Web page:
CORVALLIS – They call it a walkthrough, but the Eastern Washington players and coaches moved at a much slower pace during their hour-long session Friday evening at Reser Stadium.
This was a stroll-through, efficient and deliberate – all the better to pick up a few more clues on how to knock off 25th-ranked Oregon State Saturday afternoon.
After all, film reveals only so much, although Eagles on both sides of the ball figure they have a few ideas. While everybody else sees a highly decorated Oregon State secondary, Eastern wide receiver Ashton Clark sees a few weaknesses.
“Everybody has a spot to go after, and I think they have some spots,” Clark said earlier this week, without going in to detail.
On the other side of the ball, Eagles cornerback T.J. Lee III sees some advantages in his matchup with OSU receiver Brandin Cooks, who went off for 1,151 yards last year. What advantages? He’s not saying.
On paper, this is the toughest game the Eagles will face this season. Last year, the Beavers were one the most improved teams in FBS, going 6-3 in the Pac-12 and 9-4 overall after a 31-27 loss to Texas in the Alamo Bowl. With 16 returning starters, Oregon State figures to be that good again, and will be backed by a crowd of more than 40,000 fans.
“Luckily, we have some veterans who have been part of our games at the University of Washington and WSU,” Eastern coach Beau Baldwin said. “Younger players who have not been a part of that can lean on the older guys to see how they are reacting to every situation.”
One of the veterans is offensive lineman Brandon Murphy, whose West Albany team won the Oregon Class 5A title on this field. He visualized playing here in college – in orange and black. “But the coaching staff here felt otherwise,” said Murphy, a senior guard, after the long bus ride from Cheney.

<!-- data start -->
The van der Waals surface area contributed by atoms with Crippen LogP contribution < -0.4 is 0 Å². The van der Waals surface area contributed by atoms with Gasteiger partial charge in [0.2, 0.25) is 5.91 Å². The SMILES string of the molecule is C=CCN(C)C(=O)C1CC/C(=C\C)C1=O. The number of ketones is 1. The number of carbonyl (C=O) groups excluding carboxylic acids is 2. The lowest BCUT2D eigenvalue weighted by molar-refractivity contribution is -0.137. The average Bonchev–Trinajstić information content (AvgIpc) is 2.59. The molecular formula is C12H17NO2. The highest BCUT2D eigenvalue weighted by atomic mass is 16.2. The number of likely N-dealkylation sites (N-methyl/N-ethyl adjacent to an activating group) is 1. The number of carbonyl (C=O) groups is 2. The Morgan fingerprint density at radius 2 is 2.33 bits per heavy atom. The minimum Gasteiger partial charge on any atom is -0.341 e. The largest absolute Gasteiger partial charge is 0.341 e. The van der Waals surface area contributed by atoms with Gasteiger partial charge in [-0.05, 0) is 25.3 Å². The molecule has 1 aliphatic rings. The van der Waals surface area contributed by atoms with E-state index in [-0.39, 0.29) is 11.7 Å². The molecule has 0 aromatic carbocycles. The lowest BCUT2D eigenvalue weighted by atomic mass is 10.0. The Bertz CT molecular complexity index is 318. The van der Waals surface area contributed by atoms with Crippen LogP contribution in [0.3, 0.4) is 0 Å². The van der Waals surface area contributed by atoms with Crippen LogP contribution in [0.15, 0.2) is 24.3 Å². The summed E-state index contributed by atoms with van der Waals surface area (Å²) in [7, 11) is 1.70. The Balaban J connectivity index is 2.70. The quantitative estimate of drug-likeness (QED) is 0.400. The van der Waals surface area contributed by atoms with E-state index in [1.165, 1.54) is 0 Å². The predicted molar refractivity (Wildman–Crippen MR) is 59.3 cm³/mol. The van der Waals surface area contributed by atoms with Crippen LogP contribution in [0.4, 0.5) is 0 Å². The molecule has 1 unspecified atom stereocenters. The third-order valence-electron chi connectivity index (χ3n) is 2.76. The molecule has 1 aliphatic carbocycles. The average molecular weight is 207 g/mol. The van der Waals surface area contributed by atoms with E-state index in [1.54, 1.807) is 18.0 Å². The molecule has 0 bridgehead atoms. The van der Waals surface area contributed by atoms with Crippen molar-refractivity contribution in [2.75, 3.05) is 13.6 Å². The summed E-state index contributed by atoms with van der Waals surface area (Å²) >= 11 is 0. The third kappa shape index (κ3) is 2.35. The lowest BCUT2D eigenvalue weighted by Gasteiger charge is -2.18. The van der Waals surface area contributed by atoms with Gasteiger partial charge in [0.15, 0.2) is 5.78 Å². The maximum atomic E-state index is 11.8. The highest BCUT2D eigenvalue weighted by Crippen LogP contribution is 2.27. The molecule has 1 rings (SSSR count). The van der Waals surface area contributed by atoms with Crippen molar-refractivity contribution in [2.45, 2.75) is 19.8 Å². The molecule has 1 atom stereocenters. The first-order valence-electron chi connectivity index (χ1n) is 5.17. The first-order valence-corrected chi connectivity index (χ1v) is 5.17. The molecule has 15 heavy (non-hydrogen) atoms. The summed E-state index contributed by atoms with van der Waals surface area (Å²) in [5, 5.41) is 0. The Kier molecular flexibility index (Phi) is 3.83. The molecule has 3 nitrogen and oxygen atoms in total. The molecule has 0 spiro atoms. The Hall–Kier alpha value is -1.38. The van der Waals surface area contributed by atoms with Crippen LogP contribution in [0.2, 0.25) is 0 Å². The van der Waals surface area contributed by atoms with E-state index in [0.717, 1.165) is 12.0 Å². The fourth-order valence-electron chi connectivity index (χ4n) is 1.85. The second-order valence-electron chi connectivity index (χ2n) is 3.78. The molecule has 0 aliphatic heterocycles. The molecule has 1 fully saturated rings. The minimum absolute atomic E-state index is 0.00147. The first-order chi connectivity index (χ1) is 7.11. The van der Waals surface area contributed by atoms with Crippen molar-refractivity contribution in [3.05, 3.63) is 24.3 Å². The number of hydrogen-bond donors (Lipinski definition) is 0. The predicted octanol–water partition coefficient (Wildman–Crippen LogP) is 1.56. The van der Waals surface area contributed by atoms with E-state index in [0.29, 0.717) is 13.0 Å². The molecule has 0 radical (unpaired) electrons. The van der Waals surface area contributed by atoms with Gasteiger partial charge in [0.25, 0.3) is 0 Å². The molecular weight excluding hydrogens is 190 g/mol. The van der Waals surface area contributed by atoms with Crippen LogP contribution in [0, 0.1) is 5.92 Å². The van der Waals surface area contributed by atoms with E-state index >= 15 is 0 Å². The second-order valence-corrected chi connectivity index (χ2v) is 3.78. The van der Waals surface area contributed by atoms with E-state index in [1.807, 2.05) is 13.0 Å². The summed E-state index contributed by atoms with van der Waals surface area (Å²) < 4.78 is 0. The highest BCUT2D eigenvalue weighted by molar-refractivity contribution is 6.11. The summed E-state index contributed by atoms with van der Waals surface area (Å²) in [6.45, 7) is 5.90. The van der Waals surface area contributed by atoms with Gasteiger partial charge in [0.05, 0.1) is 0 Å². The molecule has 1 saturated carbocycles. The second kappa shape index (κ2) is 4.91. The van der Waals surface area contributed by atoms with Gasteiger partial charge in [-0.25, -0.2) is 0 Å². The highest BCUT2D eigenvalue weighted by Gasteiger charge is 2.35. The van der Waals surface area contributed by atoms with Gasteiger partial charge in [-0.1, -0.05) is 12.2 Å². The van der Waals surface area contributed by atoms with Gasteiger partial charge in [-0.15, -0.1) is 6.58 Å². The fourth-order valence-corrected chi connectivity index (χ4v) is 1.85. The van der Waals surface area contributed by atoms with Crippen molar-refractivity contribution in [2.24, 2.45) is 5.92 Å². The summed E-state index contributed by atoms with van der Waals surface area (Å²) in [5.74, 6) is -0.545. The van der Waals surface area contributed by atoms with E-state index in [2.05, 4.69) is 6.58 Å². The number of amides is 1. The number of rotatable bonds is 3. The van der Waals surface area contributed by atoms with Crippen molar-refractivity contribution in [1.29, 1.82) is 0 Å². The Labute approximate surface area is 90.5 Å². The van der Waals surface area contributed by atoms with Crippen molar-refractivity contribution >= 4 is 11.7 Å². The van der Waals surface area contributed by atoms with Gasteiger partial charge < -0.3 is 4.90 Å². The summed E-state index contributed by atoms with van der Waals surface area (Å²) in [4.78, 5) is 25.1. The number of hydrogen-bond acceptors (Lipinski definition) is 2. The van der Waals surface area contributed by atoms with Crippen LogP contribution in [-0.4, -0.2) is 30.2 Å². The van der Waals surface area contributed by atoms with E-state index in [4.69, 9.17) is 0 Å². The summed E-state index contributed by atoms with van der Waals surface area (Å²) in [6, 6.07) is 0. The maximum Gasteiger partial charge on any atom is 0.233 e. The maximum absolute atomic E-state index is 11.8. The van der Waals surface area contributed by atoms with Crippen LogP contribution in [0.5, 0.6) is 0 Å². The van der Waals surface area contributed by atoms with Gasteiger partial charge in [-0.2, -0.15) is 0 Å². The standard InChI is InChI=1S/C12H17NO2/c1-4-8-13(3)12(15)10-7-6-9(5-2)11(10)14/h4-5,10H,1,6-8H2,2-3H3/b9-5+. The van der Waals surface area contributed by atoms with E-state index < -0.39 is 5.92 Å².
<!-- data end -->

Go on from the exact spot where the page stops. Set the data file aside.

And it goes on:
“Now I can’t wait to win on this field,” Murphy said.
Likewise, Eastern tight end Jake Withnell grew up in a family of Beavers season-ticket holders. “It’s awesome coming back, and most of my family and friends from high school will be here.
“Winning, that would be icing on top of that,” Withnell said.
Saturday’s game could be decided in three key matchups:
The Oregon State secondary’s ability to hold coverage on short to medium routes while Eastern quarterback Vernon Adams decides to scramble and tries to extend plays.
“It’s definitely very valuable for us,” Clark said. “It makes it tougher for DBs to cover us for seven seconds instead of four. “We’re always thinking scramble drill.”
That may not be true for the coaches, who hope to keep the Beavers pass rush at bay with some semblance of a running game. The zone read offense is designed to spread the field, allowing Adams to scramble from choice instead of necessity.
“I just have to be smart about where I put the ball, and play my game,” Adams said.
Eastern’s veteran offensive line keep the running game respectable against a Beavers defensive line that’s more athletic than beefy.
The Beavers’ defensive tackles are lighter than their Eastern counterparts Andru Pulu and Will Katoa, but junior ends Scott Crichton (6-foot-3, 265 pounds) and Dylan Wynn (6-2, 260) are among the best in college football.
Crichton, a preseason All-America candidate, is “relentless,” said Aaron Best, the Eagles’ offensive line coach. “He’s a great player, and the accolades are well-earned.”
Eastern counters with a veteran offensive line that averages just over 300 pounds. At least one of them has been here before.
“A few guys have asked me about this game,” said right guard Jake Rodgers, who started all 12 games on the WSU offensive line last season. “It’s a lot like playing against our defense: they’re physical, and they play hard.”
The Eagles’ ability to match up against a banged-up OSU offensive line and slow down the run without conceding play-action passes.
Last season, OSU running back Storm Woods rushed for 940 yards and almost 5 yards a carry, but injuries and illness have forced Beavers coach Mike Riley to shuffle his lineup. On the other hand, the Eagles have some depth issues at linebacker, so this may be an intriguing matchup if the Beavers – as expected – try to play smash-mouth football.
“Coach Riley has instilled such a good stability and toughness to them, that they’ve been able to establish the run first and set up the rest of their offense,” Baldwin said.
“And that makes them difficult to defend.”